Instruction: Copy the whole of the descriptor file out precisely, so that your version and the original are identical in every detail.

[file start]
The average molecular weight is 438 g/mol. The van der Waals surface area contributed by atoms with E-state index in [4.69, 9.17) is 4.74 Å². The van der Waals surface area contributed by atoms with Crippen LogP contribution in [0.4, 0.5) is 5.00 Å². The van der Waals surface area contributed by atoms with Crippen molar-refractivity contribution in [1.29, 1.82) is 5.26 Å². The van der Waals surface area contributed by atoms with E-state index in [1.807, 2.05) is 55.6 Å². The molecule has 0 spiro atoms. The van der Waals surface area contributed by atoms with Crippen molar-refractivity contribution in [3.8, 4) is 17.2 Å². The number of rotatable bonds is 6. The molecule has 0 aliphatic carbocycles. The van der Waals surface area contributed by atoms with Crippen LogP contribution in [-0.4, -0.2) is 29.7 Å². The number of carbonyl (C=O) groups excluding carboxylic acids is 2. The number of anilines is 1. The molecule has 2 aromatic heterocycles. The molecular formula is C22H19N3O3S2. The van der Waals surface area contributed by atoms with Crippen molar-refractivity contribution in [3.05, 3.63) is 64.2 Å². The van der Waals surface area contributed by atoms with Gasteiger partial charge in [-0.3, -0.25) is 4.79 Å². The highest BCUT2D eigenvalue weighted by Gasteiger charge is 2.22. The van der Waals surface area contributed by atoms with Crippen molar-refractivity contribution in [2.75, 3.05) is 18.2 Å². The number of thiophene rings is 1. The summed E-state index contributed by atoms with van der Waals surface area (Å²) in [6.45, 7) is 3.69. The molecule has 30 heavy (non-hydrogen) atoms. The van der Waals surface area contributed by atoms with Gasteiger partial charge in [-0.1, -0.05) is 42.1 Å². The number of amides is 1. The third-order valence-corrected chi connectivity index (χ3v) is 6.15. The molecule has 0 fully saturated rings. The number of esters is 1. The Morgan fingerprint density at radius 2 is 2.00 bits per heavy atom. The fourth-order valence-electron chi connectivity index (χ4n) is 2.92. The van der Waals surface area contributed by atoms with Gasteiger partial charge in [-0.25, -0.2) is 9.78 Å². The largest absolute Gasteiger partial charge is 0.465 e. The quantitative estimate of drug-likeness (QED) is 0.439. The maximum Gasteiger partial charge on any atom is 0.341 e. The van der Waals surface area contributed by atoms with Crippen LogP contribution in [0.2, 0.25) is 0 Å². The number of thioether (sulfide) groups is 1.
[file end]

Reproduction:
The average molecular weight is 438 g/mol. The van der Waals surface area contributed by atoms with E-state index in [4.69, 9.17) is 4.74 Å². The van der Waals surface area contributed by atoms with Crippen LogP contribution in [0.4, 0.5) is 5.00 Å². The van der Waals surface area contributed by atoms with Crippen molar-refractivity contribution in [1.29, 1.82) is 5.26 Å². The van der Waals surface area contributed by atoms with E-state index in [1.807, 2.05) is 55.6 Å². The molecule has 0 spiro atoms. The van der Waals surface area contributed by atoms with Crippen molar-refractivity contribution in [3.8, 4) is 17.2 Å². The number of rotatable bonds is 6. The molecule has 0 aliphatic carbocycles. The van der Waals surface area contributed by atoms with Crippen LogP contribution in [-0.4, -0.2) is 29.7 Å². The number of carbonyl (C=O) groups excluding carboxylic acids is 2. The number of anilines is 1. The molecule has 2 aromatic heterocycles. The molecular formula is C22H19N3O3S2. The van der Waals surface area contributed by atoms with Crippen molar-refractivity contribution in [3.05, 3.63) is 64.2 Å². The van der Waals surface area contributed by atoms with Gasteiger partial charge in [-0.3, -0.25) is 4.79 Å². The highest BCUT2D eigenvalue weighted by Gasteiger charge is 2.22. The van der Waals surface area contributed by atoms with Crippen molar-refractivity contribution in [2.75, 3.05) is 18.2 Å². The number of thiophene rings is 1. The summed E-state index contributed by atoms with van der Waals surface area (Å²) in [6.45, 7) is 3.69. The molecule has 30 heavy (non-hydrogen) atoms. The van der Waals surface area contributed by atoms with Gasteiger partial charge in [-0.1, -0.05) is 42.1 Å². The number of amides is 1. The third-order valence-corrected chi connectivity index (χ3v) is 6.15. The molecule has 0 fully saturated rings. The number of esters is 1. The Morgan fingerprint density at radius 2 is 2.00 bits per heavy atom. The fourth-order valence-electron chi connectivity index (χ4n) is 2.92. The van der Waals surface area contributed by atoms with Gasteiger partial charge in [-0.25, -0.2) is 9.78 Å². The largest absolute Gasteiger partial charge is 0.465 e. The quantitative estimate of drug-likeness (QED) is 0.439. The maximum Gasteiger partial charge on any atom is 0.341 e. The van der Waals surface area contributed by atoms with Crippen LogP contribution in [0.2, 0.25) is 0 Å². The number of thioether (sulfide) groups is 1.